November 20th 1985 marks the 28th Anniversary of the release of Windows 1.0, Microsoft’s first version of an operating system which supported multi-tasking together with a graphic interface for PC’s. Microsoft’s working name for this new operating system was Interface Manager, but they replaced the name to reflect the new multiple computing windows which the system featured.
Having witnessed IBM’s Visi On a few years earlier, under the direction of Bill Gates, Microsoft sought to compete with an offering that allowed for ease of use, the ability to run more applications and offer the user a greater graphics experience. Windows 1.0 would also offer scroll bars, icons, drop-down menus and boxes amongst other features for the first time. The first public presentation of Windows took place on 10th November 1983 and was well received in terms of functionality, pricing and hardware requirements. Following the announcement, tensions grew in the coming months as the competitive market awaited the official launch, with Digital Research’s GEM and IBM’s TopView viewed as Microsoft’s main competitors.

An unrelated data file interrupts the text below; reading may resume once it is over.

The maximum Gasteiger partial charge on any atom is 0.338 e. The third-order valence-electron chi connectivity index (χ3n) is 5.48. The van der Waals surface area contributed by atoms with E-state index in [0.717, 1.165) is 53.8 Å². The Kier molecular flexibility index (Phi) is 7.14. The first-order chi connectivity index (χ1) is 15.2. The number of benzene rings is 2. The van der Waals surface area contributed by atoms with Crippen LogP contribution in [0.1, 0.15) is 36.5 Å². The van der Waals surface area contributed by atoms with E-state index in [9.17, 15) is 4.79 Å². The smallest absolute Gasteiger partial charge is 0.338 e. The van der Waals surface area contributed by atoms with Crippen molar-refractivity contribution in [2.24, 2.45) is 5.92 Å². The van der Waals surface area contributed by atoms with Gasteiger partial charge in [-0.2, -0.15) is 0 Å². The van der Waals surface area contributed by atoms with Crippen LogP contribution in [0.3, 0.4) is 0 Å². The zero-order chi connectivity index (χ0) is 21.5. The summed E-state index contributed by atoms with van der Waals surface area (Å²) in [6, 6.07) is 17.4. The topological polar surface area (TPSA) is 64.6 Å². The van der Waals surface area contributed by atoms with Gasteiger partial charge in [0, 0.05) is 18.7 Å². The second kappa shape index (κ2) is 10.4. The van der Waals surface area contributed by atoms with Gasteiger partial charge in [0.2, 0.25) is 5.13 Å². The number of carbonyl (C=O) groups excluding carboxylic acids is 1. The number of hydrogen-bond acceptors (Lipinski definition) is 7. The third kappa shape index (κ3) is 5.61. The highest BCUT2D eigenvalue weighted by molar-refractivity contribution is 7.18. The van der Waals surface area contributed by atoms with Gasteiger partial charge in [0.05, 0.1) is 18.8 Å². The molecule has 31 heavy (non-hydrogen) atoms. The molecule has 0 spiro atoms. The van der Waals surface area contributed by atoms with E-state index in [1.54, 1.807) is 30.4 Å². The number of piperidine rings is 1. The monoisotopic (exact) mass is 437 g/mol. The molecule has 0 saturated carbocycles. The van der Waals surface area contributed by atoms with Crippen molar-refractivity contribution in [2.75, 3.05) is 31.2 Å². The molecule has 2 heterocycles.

When Windows 1.0 launched in November 1985 it was marketed with a focus on the graphics provision as well as reduced memory requirements. Following the actual launch there was a mix of reviews with the idea of an interface which was designed to be used with a mouse resulting in some negative feedback, as well as issues raised surrounding performance.
May the following year would see Version 1.02 providing for the international market, shortly followed by Version 1.03 in August which incorporated European keyboard functionality together with an increase in printer and screen drivers.
Eventually replaced in November 1987 with Windows 2.0, Microsoft continued to offer support until 31st December 2001 for Windows 1.0, some 16 years after it was launched.
Image Credit: http://bit.ly/1jiJAtf